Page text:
(2012) 11:1 Indigenous Law Journal 1.
This article takes up the practical question of method, examining the question: How might legal scholarship assist with
the practical tasks of finding, understanding and applying Indigenous laws today?
(2016) 61:4 McGill Law Journal 725
According to the Truth and Reconciliation Commission’s final report, the revitalization and recognition of Indigenous laws are essential to reconciliation in Canada. How, then, do we go about doing this? In this article, Val Napoleon and Hadley Friedland introduce one method, which they believe has great potential for working respectfully and productively with Indigenous laws today. They engage with Indigenous legal traditions by carefully and consciously applying adapted common law tools, such as legal analysis and synthesis, to existing and often publicly available Indigenous resources: stories, narratives, and oral histories. By bringing common pedagogical approaches from many Indigenous legal traditions together with standard common law legal education, they hope to help people learn Indigenous laws from an internal point of view.
From Oceania to North America, Indigenous peoples have created storytelling traditions of incredible depth and diversity. The term 'Indigenous storywork' has come to encompass the sheer breadth of ways in which indigenous storytelling serves as a historical record, as a form of teaching and learning, and as an expression of indigenous culture and identity. But such traditions have too often been relegated to the realm of myth and legend, recorded as fragmented distortions, or erased altogether. Decolonizing Research brings together Indigenous researchers and activists from Canada, Australia and New Zealand to assert the unique value of Indigenous storywork as a focus of research, and to develop methodologies that rectify the colonial attitudes inherent in much past and current scholarship. By bringing together their own Indigenous perspectives, and by treating Indigenous storywork on its own terms, the contributors illuminate valuable new avenues for research, and show how such reworked scholarship can contribute to the movement for indigenous rights and self-determination.
Indigenous methodologies have been silenced and obscured by the Western scientific means of knowledge production. In a challenge to this colonialist rejection of Indigenous knowledge, Anishinaabe re-searcher Kathleen Absolon describes how Indigenous re-searchers re-theorize and re-create methodologies. Indigenous knowledge resurgence is being informed by taking a second look at how re-search is grounded. Absolon consciously adds an emphasis on re with a hyphen as a process of recovery of Kaandossiwin and Indigenous re-search. Understanding Indigenous methodologies as guided by Indigenous paradigms, worldviews, principles, processes and contexts, Absolon argues that they are wholistic, relational, inter-relational and interdependent with Indigenous philosophies, beliefs and ways of life. In exploring the ways Indigenous re-searchers use Indigenous methodologies within mainstream academia, Kaandossiwin renders these methods visible and helps to guard other ways of knowing from colonial repression. This second edition features the author's reflections on her decade of re-search and teaching experience since the last edition, celebrating the most common student questions, concerns, and revelations.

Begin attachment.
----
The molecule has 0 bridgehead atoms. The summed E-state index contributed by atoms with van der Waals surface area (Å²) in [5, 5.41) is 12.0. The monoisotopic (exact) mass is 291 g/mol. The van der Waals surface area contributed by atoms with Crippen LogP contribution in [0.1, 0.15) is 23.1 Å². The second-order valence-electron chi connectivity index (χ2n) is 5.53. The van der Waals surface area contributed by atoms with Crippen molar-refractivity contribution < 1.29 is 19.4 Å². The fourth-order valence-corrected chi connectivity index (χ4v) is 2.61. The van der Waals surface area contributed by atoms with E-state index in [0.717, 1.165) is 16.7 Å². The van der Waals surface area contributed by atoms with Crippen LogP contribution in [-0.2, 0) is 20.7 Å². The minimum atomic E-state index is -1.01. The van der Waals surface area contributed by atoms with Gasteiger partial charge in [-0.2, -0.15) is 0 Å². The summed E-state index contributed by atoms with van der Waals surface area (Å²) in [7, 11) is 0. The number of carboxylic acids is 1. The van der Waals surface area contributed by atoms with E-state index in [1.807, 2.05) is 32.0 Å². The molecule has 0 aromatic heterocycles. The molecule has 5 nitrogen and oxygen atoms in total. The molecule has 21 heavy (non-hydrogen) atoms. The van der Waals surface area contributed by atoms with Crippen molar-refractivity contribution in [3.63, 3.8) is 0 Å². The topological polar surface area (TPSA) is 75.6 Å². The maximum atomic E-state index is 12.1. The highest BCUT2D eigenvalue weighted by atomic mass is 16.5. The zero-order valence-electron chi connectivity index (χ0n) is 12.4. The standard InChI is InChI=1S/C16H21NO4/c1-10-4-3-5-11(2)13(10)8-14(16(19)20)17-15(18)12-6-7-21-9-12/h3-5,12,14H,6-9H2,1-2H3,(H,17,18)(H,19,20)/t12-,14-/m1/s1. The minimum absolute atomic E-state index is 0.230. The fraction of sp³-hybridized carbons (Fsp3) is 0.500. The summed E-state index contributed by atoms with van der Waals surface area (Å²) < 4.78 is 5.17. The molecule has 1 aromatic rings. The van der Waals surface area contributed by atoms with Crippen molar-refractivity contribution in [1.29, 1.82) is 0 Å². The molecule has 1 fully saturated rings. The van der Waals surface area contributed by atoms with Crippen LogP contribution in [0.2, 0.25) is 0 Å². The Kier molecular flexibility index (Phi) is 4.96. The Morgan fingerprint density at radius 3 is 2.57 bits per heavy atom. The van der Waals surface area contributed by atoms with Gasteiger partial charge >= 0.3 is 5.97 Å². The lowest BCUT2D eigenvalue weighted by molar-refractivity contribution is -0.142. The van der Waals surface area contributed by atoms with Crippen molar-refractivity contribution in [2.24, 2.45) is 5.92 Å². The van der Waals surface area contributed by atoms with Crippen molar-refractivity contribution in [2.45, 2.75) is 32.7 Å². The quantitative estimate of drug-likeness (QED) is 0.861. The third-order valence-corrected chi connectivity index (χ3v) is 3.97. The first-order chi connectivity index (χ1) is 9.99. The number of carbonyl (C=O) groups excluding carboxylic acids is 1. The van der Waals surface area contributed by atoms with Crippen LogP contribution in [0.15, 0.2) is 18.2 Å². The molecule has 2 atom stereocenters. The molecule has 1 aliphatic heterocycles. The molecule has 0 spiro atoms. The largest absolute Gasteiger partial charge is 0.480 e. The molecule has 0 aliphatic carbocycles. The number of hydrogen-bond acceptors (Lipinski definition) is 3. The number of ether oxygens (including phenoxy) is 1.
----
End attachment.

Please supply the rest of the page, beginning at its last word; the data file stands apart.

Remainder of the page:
Sixteen classic essays--plus new commentary--many by the original authors--describe a broad range of research methods and sources offering insight into the lives of Native American women. The authors explain the use of letters and diaries, memoirs and autobiographies, newspaper accounts and ethnographies, census data and legal documents. This collection offers guidelines for extracting valuable information from such diverse sources and assessing the significance of such variables as religious affiliation, changes in women's power after colonization, connections between economics and gender, and representations (and misrepresentations) of Native women.